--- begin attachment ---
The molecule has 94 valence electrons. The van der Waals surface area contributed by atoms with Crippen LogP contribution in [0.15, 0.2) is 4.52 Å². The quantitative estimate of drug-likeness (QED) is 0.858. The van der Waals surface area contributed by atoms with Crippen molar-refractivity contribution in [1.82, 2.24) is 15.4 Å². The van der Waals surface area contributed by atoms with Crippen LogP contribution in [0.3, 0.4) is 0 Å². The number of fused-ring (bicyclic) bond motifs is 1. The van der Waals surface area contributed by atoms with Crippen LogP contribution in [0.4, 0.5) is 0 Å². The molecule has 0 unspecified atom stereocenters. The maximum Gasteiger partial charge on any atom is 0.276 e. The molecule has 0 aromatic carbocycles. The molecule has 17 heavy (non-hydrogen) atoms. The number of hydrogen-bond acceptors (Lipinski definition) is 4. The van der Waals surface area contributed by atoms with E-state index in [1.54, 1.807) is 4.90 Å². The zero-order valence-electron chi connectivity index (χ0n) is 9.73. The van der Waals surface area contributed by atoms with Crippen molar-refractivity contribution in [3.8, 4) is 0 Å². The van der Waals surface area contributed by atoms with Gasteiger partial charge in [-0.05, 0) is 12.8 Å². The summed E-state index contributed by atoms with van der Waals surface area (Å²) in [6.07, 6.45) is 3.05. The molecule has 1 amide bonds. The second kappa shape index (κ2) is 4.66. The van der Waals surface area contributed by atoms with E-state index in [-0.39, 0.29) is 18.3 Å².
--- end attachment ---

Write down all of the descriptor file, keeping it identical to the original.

The molecule has 94 valence electrons. The van der Waals surface area contributed by atoms with Crippen LogP contribution in [0.15, 0.2) is 4.52 Å². The quantitative estimate of drug-likeness (QED) is 0.858. The van der Waals surface area contributed by atoms with Crippen molar-refractivity contribution in [1.82, 2.24) is 15.4 Å². The van der Waals surface area contributed by atoms with Crippen LogP contribution in [0.3, 0.4) is 0 Å². The number of fused-ring (bicyclic) bond motifs is 1. The van der Waals surface area contributed by atoms with Crippen LogP contribution in [0.4, 0.5) is 0 Å². The molecule has 0 unspecified atom stereocenters. The maximum Gasteiger partial charge on any atom is 0.276 e. The molecule has 0 aromatic carbocycles. The molecule has 17 heavy (non-hydrogen) atoms. The number of hydrogen-bond acceptors (Lipinski definition) is 4. The van der Waals surface area contributed by atoms with E-state index in [1.54, 1.807) is 4.90 Å². The zero-order valence-electron chi connectivity index (χ0n) is 9.73. The van der Waals surface area contributed by atoms with Crippen molar-refractivity contribution in [3.8, 4) is 0 Å². The van der Waals surface area contributed by atoms with Gasteiger partial charge in [-0.05, 0) is 12.8 Å². The summed E-state index contributed by atoms with van der Waals surface area (Å²) in [6.07, 6.45) is 3.05. The molecule has 1 amide bonds. The second kappa shape index (κ2) is 4.66. The van der Waals surface area contributed by atoms with E-state index in [-0.39, 0.29) is 18.3 Å².